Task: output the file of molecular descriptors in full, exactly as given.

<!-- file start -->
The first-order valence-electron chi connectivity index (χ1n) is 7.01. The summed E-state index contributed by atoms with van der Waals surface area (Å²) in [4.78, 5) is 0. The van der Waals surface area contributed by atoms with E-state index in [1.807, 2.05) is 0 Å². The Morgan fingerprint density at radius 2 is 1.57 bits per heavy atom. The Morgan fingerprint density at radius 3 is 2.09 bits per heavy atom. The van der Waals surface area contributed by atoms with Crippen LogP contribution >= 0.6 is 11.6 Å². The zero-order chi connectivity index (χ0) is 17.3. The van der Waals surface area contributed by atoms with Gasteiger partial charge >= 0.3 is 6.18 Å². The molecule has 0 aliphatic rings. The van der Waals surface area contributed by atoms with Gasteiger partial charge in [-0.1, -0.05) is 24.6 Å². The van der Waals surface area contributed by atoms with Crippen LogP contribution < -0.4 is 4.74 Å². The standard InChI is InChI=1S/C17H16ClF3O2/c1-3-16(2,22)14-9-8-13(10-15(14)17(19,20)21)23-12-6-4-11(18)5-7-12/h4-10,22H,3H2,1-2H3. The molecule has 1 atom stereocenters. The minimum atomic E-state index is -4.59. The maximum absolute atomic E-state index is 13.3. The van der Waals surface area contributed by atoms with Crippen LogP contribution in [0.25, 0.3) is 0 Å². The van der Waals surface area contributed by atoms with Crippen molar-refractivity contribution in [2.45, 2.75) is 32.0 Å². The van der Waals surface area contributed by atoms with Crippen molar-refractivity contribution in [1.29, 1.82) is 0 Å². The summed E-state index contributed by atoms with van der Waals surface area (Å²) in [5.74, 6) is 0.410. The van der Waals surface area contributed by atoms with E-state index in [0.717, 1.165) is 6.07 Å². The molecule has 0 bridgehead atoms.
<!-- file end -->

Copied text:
The first-order valence-electron chi connectivity index (χ1n) is 7.01. The summed E-state index contributed by atoms with van der Waals surface area (Å²) in [4.78, 5) is 0. The van der Waals surface area contributed by atoms with E-state index in [1.807, 2.05) is 0 Å². The Morgan fingerprint density at radius 2 is 1.57 bits per heavy atom. The Morgan fingerprint density at radius 3 is 2.09 bits per heavy atom. The van der Waals surface area contributed by atoms with Crippen LogP contribution >= 0.6 is 11.6 Å². The zero-order chi connectivity index (χ0) is 17.3. The van der Waals surface area contributed by atoms with Gasteiger partial charge >= 0.3 is 6.18 Å². The molecule has 0 aliphatic rings. The van der Waals surface area contributed by atoms with Gasteiger partial charge in [-0.1, -0.05) is 24.6 Å². The van der Waals surface area contributed by atoms with Crippen LogP contribution < -0.4 is 4.74 Å². The standard InChI is InChI=1S/C17H16ClF3O2/c1-3-16(2,22)14-9-8-13(10-15(14)17(19,20)21)23-12-6-4-11(18)5-7-12/h4-10,22H,3H2,1-2H3. The molecule has 1 atom stereocenters. The minimum atomic E-state index is -4.59. The maximum absolute atomic E-state index is 13.3. The van der Waals surface area contributed by atoms with Crippen LogP contribution in [0.25, 0.3) is 0 Å². The van der Waals surface area contributed by atoms with Crippen molar-refractivity contribution in [2.45, 2.75) is 32.0 Å². The van der Waals surface area contributed by atoms with Crippen molar-refractivity contribution in [1.29, 1.82) is 0 Å². The summed E-state index contributed by atoms with van der Waals surface area (Å²) in [5.74, 6) is 0.410. The van der Waals surface area contributed by atoms with E-state index in [0.717, 1.165) is 6.07 Å². The molecule has 0 bridgehead atoms.